Friday 11 June 2010

TX 9/12: Pulling Back the Skin

Anyone who still doubts that ‘Hollingsville’ goes out live and unscripted every week need only catch the opening moments of episode nine, ‘Wounds: Blood on the Streets’, to be set straight on this score. For some reason the fader on my microphone refused to respond, meaning that listeners were not only treated to a little more of Indigo Octagon’s excellent title theme than is customary but also my uncannily accurate impersonation of Grace Jones at the start of her version of ‘Night Clubbing’. Having already attempted my opening statement four or five times without success, I was in the process of asking the others in the studio if anyone could actually hear me when the microphone suddenly decided to pick up my every word.

The rest of the show, however, was an absolute delight, so far as I am concerned. Cathi Unsworth’s reading from her latest novel Bad Penny Blues over one of UnicaZürn’s two interludes was immensely dramatic - and all the more striking, since she had never heard the piece before. Also bringing something to the dissection table, Ross MacFarlane of the Wellcome Library turned up with grisly Wound Man diagrams from the fifteenth century. From violent narratives to violent anatomy, this episode had it all – after all, even Oscar Wilde had to refer to a pathologist in order to learn how Dorian Grey might dispose of his friend’s body using scalpels, bone saws and acid.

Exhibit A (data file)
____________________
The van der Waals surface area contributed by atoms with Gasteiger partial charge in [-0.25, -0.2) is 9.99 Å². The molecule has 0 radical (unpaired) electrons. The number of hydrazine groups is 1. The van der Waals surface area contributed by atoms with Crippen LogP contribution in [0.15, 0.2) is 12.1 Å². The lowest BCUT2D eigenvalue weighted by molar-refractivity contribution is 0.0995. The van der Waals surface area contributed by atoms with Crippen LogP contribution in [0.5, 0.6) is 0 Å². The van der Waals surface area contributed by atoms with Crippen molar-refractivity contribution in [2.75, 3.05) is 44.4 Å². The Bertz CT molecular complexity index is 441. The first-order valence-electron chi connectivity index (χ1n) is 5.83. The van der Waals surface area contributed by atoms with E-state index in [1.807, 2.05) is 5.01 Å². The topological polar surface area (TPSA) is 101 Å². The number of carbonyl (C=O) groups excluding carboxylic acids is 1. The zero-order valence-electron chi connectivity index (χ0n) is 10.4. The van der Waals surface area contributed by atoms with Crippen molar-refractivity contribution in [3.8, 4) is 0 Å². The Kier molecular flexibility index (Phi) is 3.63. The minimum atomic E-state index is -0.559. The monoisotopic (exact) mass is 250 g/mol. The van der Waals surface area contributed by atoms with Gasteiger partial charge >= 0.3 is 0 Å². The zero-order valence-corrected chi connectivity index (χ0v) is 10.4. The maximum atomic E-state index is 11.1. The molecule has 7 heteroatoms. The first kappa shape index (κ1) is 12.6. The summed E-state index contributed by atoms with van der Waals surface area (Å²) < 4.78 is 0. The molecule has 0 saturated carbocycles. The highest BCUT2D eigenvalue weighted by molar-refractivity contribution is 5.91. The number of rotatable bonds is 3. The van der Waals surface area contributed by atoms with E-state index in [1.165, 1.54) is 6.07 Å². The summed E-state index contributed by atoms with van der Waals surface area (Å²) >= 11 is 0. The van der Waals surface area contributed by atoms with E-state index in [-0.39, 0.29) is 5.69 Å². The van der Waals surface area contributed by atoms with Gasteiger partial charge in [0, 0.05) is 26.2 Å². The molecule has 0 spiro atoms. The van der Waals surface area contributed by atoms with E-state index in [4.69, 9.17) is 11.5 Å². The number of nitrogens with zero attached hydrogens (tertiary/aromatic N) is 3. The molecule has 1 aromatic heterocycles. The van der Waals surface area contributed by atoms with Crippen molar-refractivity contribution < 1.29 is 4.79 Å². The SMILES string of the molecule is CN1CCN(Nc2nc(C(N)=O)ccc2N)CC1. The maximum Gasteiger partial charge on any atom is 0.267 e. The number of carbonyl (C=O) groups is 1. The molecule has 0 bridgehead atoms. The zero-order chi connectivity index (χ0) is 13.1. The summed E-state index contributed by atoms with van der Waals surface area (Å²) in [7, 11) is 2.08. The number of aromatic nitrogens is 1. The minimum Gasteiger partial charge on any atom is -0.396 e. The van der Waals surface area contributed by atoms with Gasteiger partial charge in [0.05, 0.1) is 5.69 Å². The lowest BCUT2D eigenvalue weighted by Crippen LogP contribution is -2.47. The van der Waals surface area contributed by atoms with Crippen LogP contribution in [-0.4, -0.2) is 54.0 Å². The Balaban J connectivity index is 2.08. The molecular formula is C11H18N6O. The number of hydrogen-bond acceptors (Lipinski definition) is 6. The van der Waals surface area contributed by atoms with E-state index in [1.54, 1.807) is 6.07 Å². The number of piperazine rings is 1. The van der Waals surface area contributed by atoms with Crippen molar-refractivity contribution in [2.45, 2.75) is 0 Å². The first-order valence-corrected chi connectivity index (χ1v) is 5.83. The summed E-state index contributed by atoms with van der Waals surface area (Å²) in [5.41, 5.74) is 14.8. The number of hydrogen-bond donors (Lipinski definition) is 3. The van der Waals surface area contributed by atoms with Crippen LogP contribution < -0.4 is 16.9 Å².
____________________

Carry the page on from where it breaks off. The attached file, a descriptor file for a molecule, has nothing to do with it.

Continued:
Those who enjoyed Cathi’s reading might like to visit her website, where they can hear her read three selected ‘transmissions’ from Bad Penny Blues with soundtracks specially created for them by Pete Woodhead. Anyone who wants to find out what’s happening at the Wellcome Library, find their own Wound Man diagrams or simply to learn more about what Ross and his colleagues are up to, check out their excellent blog by clicking here.

‘Wounds: Blood on the Street’ will be repeated at 11.00 pm this coming Tuesday June 15 on Resonance 104.4; and the podcast should be available from the Resonance website from noon on Wednesday June 16.

See also:
Hollingsville Posts

Pictured from top to bottom: the sphinx-like Cathi Unsworth at her most enigmatic; Ross MacFarlane wondering how we ever managed to survive the sixteenth century in one piece

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